Hundreds of social care workers at Southampton council struck on Wednesday of last week.
And at a mass meeting that day they voted unanimously to strike again.
They were set to walk out for the second time on Wednesday of this week.
That day they were set to be out together with parking workers, street cleaners and refuse workers.
Last week more than 100 picketed outside Marlands House, the main social work office.
Strikers then marched through the city centre to a joint rally with refuse workers and other council workers.
Hayley, a steward in adult social care, addressed the rally. “It’s not just about our pay,” she said. “It’s about the service we provide.
“I’m so proud to be part of the union—always, but especially today.”
The Unison and Unite union members are now into their tenth week of joint action against the Tory council forcing through 5 percent pay cuts.
“We’ve shown the Conservatives we haven’t gone away,” Unison branch secretary Mike Tucker told the rally. “We don’t accept the cuts—we will continue to fight them.
“Today’s been a great success. The fight goes on.”
And Unite regional organiser Ian Woodland told the workers they are “in the frontline of the fight against austerity”.
“We’ve seen remarkable solidarity over the last ten weeks,” said Ian. “It’s not going to end here.”
Bobby Noyes from the local trades council called their fight “inspirational”.
“What you’re doing here is encouraging people around the country facing the same threats,” she told the crowd. “Southampton is crucial.”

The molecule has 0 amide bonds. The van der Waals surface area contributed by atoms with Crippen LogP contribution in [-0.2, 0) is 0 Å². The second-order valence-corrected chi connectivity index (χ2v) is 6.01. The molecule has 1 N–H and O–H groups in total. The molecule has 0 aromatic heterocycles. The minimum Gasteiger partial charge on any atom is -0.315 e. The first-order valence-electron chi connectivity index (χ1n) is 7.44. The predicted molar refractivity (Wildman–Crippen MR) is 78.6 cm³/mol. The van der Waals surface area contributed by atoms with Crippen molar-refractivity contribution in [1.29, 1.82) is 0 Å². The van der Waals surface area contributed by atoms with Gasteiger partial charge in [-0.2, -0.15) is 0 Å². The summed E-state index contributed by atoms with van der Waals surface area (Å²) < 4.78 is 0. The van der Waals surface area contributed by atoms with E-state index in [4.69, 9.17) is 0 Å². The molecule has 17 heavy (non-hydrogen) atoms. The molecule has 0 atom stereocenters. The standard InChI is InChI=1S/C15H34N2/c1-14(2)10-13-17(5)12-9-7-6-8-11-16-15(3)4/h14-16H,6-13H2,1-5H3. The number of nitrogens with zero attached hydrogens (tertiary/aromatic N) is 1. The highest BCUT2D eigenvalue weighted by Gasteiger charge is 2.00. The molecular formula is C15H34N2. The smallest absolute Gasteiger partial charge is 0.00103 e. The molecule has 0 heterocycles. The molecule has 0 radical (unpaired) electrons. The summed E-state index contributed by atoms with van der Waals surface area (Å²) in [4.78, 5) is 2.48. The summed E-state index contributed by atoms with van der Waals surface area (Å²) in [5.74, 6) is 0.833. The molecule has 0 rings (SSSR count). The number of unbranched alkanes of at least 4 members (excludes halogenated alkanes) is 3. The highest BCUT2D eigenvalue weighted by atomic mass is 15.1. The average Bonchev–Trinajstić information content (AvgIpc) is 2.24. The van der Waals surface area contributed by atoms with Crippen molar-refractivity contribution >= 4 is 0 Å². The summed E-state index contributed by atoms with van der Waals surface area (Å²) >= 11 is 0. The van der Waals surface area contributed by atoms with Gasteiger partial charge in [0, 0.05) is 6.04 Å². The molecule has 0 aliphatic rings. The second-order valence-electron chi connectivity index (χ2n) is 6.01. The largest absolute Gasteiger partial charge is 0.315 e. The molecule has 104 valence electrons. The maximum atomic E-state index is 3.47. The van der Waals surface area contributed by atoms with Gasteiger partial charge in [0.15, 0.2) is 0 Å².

For some social workers the action will continue from today—workers in adoption and fostering are staying out on strike for a week.
‘You can’t just walk away from the job’
Jane, a social worker, talked about how the bosses treat Southampton workers
“They don’t understand how we work.
We often set off early in the morning, and we work right through the evening. I worked until 10 o’clock the other night.
We work on our days off. We don’t get any overtime—all the extra hours are without pay. But you can’t just walk away from the job and put it in a drawer at the end of the day.
I work with vulnerable children. People can be really distressed.
The bosses say we’re neglecting them by striking. But they’ve got no idea.
We do our best but they should have a look at the conditions we’re made to work in.
In our office we have big buckets to catch the water that comes in.
We’re made to ‘hotdesk’—so we’ll be searching around for somewhere to sit and a laptop, as we have to share laptops too.
The carpets are stained and dirty—though they’ve just had all new carpets put in for the councillors.
It’s just a complete lack of respect, and ignorance about our jobs.
No one does this job for the money. But how are we supposed to manage?”
Send donations to Unison office, Civic Centre, Southampton, SO14 7NB (cheques payable to Unison Southampton District Branch), and Unite at TGWU 2/8 strike fund, Unity Trust Bank account no. 20185358, sort code 08-60-01.